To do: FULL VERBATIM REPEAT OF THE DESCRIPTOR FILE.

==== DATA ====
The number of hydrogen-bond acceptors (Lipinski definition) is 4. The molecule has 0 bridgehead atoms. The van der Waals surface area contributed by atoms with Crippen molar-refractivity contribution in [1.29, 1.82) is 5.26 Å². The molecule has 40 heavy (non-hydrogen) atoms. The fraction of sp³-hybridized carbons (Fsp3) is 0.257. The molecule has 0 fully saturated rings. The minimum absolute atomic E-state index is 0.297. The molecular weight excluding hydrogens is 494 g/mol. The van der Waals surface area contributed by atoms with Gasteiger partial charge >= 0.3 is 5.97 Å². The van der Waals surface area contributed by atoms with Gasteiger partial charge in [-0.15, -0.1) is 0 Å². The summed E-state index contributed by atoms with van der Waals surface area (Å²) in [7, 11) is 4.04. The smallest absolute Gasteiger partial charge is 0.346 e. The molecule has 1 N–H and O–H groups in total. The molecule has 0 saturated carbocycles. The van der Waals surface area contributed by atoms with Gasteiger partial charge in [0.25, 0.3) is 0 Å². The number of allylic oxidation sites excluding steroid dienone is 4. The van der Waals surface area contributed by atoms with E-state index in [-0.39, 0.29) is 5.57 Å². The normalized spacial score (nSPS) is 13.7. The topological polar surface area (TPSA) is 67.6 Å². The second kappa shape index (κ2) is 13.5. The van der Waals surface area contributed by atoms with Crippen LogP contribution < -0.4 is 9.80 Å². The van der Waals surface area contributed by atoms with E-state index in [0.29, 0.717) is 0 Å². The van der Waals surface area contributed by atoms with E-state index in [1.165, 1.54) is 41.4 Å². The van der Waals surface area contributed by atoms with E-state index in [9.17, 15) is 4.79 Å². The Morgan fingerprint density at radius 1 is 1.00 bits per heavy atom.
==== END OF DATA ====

The number of hydrogen-bond acceptors (Lipinski definition) is 4. The molecule has 0 bridgehead atoms. The van der Waals surface area contributed by atoms with Crippen molar-refractivity contribution in [1.29, 1.82) is 5.26 Å². The molecule has 40 heavy (non-hydrogen) atoms. The fraction of sp³-hybridized carbons (Fsp3) is 0.257. The molecule has 0 fully saturated rings. The minimum absolute atomic E-state index is 0.297. The molecular weight excluding hydrogens is 494 g/mol. The van der Waals surface area contributed by atoms with Gasteiger partial charge >= 0.3 is 5.97 Å². The van der Waals surface area contributed by atoms with Gasteiger partial charge in [-0.15, -0.1) is 0 Å². The summed E-state index contributed by atoms with van der Waals surface area (Å²) in [7, 11) is 4.04. The smallest absolute Gasteiger partial charge is 0.346 e. The molecule has 1 N–H and O–H groups in total. The molecule has 0 saturated carbocycles. The van der Waals surface area contributed by atoms with Gasteiger partial charge in [0.25, 0.3) is 0 Å². The number of allylic oxidation sites excluding steroid dienone is 4. The van der Waals surface area contributed by atoms with E-state index in [-0.39, 0.29) is 5.57 Å². The normalized spacial score (nSPS) is 13.7. The topological polar surface area (TPSA) is 67.6 Å². The second kappa shape index (κ2) is 13.5. The van der Waals surface area contributed by atoms with Crippen LogP contribution < -0.4 is 9.80 Å². The van der Waals surface area contributed by atoms with E-state index in [0.29, 0.717) is 0 Å². The van der Waals surface area contributed by atoms with E-state index in [1.165, 1.54) is 41.4 Å². The van der Waals surface area contributed by atoms with E-state index in [9.17, 15) is 4.79 Å². The Morgan fingerprint density at radius 1 is 1.00 bits per heavy atom.